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Experience Level: Intermediate

croth has made 2 recent additions to Banjo Hangout 

My Instruments:
While I play Guitar, Banjo, and Harmonica, and I mainly collect (or I should say, collected) guitars, I have 3 banjos:

1965 Ode extra long neck (unfortunately in a bad state of condition)
2014 Chuck Lee 12" Custom with Dobson ring
1904 A.C. Fairbanks Whyte Laydie No. 7

Favorite Bands/Musicians:
I'd have to write a book to list my favorite bands/musicians, but to just stick to talking banjo, of course I loved Flatt & Scruggs, but my favorite bluegrass group was The Greenbriar Boys. I have to give a nod to Pete Seeger who inspired me to play and whose book got me started, but bringing this more up to current times, I'm interested in Mark Johnson and his Clawgrass technique. But I'm completely astounded and inspired by Michael Miles.

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Visible to: Public
Created 3/24/2014
Last Visit 10/21/2020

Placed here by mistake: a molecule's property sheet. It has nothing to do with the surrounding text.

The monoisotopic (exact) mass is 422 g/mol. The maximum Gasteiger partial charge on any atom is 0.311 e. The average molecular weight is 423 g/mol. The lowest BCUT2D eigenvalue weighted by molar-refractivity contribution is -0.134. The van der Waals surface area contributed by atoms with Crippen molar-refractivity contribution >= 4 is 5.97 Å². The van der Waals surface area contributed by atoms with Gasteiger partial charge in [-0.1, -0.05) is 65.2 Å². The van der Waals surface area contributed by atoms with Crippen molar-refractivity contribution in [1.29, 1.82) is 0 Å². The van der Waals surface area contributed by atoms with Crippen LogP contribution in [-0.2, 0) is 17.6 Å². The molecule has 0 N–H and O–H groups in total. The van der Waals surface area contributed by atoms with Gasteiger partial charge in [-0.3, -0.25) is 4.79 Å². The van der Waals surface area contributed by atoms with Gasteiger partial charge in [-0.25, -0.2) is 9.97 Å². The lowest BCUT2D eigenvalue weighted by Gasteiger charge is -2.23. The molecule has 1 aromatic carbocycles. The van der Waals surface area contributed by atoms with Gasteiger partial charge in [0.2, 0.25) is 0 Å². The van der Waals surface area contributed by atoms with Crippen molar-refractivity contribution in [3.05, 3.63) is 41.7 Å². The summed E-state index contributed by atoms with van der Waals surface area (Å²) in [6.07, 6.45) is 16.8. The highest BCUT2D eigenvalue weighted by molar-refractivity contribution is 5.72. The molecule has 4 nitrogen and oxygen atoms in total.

I have quite a collection of interesting guitars. But since this is a banjo forum, let's focus on banjos! I have a 2014 Chuck Lee 12" Custom with a Dobson ring and an unusual but excellent 1904 Fairbanks WL 7 whose headstock you can see in my photo. I also have a 1965 Ode long neck hanging around on which I first learned banjo, but I ashamedly allowed that to fall into a state of disarray. While I originally loved bluegrass and wanted to learn Scruggs-style banjo, in my time there were no teachers of that style around and no way to see it. All I had was the Pete Seeger book. Being really young at the time, I couldn't make much of the 2 pages he devoted to that style, but I had some natural affinity for the clawhammer style (we called it "frailing" then), so I picked that up fairly easily. Today, I've lost that long-ago interest in Scruggs-style and have spent the past year re-opening the door to clawhammer playing. I'm working through parts of the Perlman book and have taken an interest in Mark Johnson's "Clawgrass" style, having obtained his DVD method. But as I said elsewhere, I'm most inspired by Michael Miles. The "problem" is that guitar is my first love and I have to spend most of my available time working on that (I go through periods where I study different genres, currently Gypsy Jazz) so banjo learning takes a back seat. I can do a lot with clawhammer and even some drop-thumb technique, but I haven't really taken the banjo much past the standard open G tuning. I will with time. It's a wonderful instrument.

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